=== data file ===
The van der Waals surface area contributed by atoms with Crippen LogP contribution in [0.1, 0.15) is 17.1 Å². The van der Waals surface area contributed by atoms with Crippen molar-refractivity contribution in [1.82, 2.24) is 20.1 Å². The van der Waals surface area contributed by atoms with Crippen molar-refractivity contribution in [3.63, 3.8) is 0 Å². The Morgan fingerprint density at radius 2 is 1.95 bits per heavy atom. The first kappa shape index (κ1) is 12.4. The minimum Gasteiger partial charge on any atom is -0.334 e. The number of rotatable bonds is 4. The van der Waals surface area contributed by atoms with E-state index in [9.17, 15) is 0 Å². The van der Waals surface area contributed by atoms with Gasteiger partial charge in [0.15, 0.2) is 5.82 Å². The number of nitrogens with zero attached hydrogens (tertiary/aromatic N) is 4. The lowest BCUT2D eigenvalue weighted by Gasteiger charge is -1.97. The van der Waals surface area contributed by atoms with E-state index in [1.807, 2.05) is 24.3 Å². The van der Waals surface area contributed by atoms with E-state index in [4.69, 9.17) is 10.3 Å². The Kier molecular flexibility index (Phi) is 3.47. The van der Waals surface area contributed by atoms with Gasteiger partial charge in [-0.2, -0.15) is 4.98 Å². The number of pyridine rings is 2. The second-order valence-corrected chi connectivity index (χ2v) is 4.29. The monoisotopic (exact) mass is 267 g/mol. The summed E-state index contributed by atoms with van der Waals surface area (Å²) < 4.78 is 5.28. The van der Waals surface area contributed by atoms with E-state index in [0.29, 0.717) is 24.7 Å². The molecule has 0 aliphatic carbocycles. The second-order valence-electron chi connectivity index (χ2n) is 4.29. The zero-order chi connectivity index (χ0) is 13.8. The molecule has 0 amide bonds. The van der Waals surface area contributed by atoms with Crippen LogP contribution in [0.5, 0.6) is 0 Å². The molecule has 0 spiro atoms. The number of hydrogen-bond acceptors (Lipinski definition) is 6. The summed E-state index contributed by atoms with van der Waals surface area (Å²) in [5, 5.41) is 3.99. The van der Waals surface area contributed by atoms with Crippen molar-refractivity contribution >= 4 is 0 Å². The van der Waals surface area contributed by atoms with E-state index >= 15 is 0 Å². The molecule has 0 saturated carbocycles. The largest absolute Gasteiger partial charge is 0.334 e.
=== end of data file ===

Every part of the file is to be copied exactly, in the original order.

The van der Waals surface area contributed by atoms with Crippen LogP contribution in [0.1, 0.15) is 17.1 Å². The van der Waals surface area contributed by atoms with Crippen molar-refractivity contribution in [1.82, 2.24) is 20.1 Å². The van der Waals surface area contributed by atoms with Crippen molar-refractivity contribution in [3.63, 3.8) is 0 Å². The Morgan fingerprint density at radius 2 is 1.95 bits per heavy atom. The first kappa shape index (κ1) is 12.4. The minimum Gasteiger partial charge on any atom is -0.334 e. The number of rotatable bonds is 4. The van der Waals surface area contributed by atoms with E-state index in [9.17, 15) is 0 Å². The van der Waals surface area contributed by atoms with Gasteiger partial charge in [0.15, 0.2) is 5.82 Å². The number of nitrogens with zero attached hydrogens (tertiary/aromatic N) is 4. The lowest BCUT2D eigenvalue weighted by Gasteiger charge is -1.97. The van der Waals surface area contributed by atoms with E-state index in [1.807, 2.05) is 24.3 Å². The van der Waals surface area contributed by atoms with E-state index in [4.69, 9.17) is 10.3 Å². The Kier molecular flexibility index (Phi) is 3.47. The van der Waals surface area contributed by atoms with Gasteiger partial charge in [-0.2, -0.15) is 4.98 Å². The number of pyridine rings is 2. The second-order valence-corrected chi connectivity index (χ2v) is 4.29. The monoisotopic (exact) mass is 267 g/mol. The summed E-state index contributed by atoms with van der Waals surface area (Å²) < 4.78 is 5.28. The van der Waals surface area contributed by atoms with E-state index in [0.29, 0.717) is 24.7 Å². The molecule has 0 aliphatic carbocycles. The second-order valence-electron chi connectivity index (χ2n) is 4.29. The zero-order chi connectivity index (χ0) is 13.8. The molecule has 0 amide bonds. The van der Waals surface area contributed by atoms with Crippen LogP contribution in [0.5, 0.6) is 0 Å². The molecule has 0 spiro atoms. The number of hydrogen-bond acceptors (Lipinski definition) is 6. The summed E-state index contributed by atoms with van der Waals surface area (Å²) in [5, 5.41) is 3.99. The van der Waals surface area contributed by atoms with Crippen molar-refractivity contribution >= 4 is 0 Å². The van der Waals surface area contributed by atoms with E-state index >= 15 is 0 Å². The molecule has 0 saturated carbocycles. The largest absolute Gasteiger partial charge is 0.334 e.